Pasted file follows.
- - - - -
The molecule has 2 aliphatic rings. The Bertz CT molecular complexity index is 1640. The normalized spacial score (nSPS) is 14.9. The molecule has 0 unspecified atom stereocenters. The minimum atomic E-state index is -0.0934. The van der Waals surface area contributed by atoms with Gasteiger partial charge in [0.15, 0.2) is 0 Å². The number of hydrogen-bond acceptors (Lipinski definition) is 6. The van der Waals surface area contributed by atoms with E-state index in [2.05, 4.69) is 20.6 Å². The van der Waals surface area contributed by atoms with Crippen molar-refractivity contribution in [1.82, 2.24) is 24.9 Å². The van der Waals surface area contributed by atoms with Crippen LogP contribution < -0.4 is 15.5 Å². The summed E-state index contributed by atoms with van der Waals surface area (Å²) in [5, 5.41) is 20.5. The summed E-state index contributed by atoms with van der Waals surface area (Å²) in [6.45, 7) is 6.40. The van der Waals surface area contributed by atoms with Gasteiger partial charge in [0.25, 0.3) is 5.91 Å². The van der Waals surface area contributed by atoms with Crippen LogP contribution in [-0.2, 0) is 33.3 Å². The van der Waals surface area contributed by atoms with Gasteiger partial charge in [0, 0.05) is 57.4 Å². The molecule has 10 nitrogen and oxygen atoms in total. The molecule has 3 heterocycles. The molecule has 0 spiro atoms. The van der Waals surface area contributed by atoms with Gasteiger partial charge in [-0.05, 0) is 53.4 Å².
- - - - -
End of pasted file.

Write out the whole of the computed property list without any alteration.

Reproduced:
The molecule has 2 aliphatic rings. The Bertz CT molecular complexity index is 1640. The normalized spacial score (nSPS) is 14.9. The molecule has 0 unspecified atom stereocenters. The minimum atomic E-state index is -0.0934. The van der Waals surface area contributed by atoms with Gasteiger partial charge in [0.15, 0.2) is 0 Å². The number of hydrogen-bond acceptors (Lipinski definition) is 6. The van der Waals surface area contributed by atoms with E-state index in [2.05, 4.69) is 20.6 Å². The van der Waals surface area contributed by atoms with Crippen molar-refractivity contribution in [1.82, 2.24) is 24.9 Å². The van der Waals surface area contributed by atoms with Crippen LogP contribution < -0.4 is 15.5 Å². The summed E-state index contributed by atoms with van der Waals surface area (Å²) in [5, 5.41) is 20.5. The summed E-state index contributed by atoms with van der Waals surface area (Å²) in [6.45, 7) is 6.40. The van der Waals surface area contributed by atoms with Gasteiger partial charge in [0.25, 0.3) is 5.91 Å². The van der Waals surface area contributed by atoms with Crippen LogP contribution in [-0.2, 0) is 33.3 Å². The van der Waals surface area contributed by atoms with Gasteiger partial charge in [0, 0.05) is 57.4 Å². The molecule has 10 nitrogen and oxygen atoms in total. The molecule has 3 heterocycles. The molecule has 0 spiro atoms. The van der Waals surface area contributed by atoms with Gasteiger partial charge in [-0.05, 0) is 53.4 Å².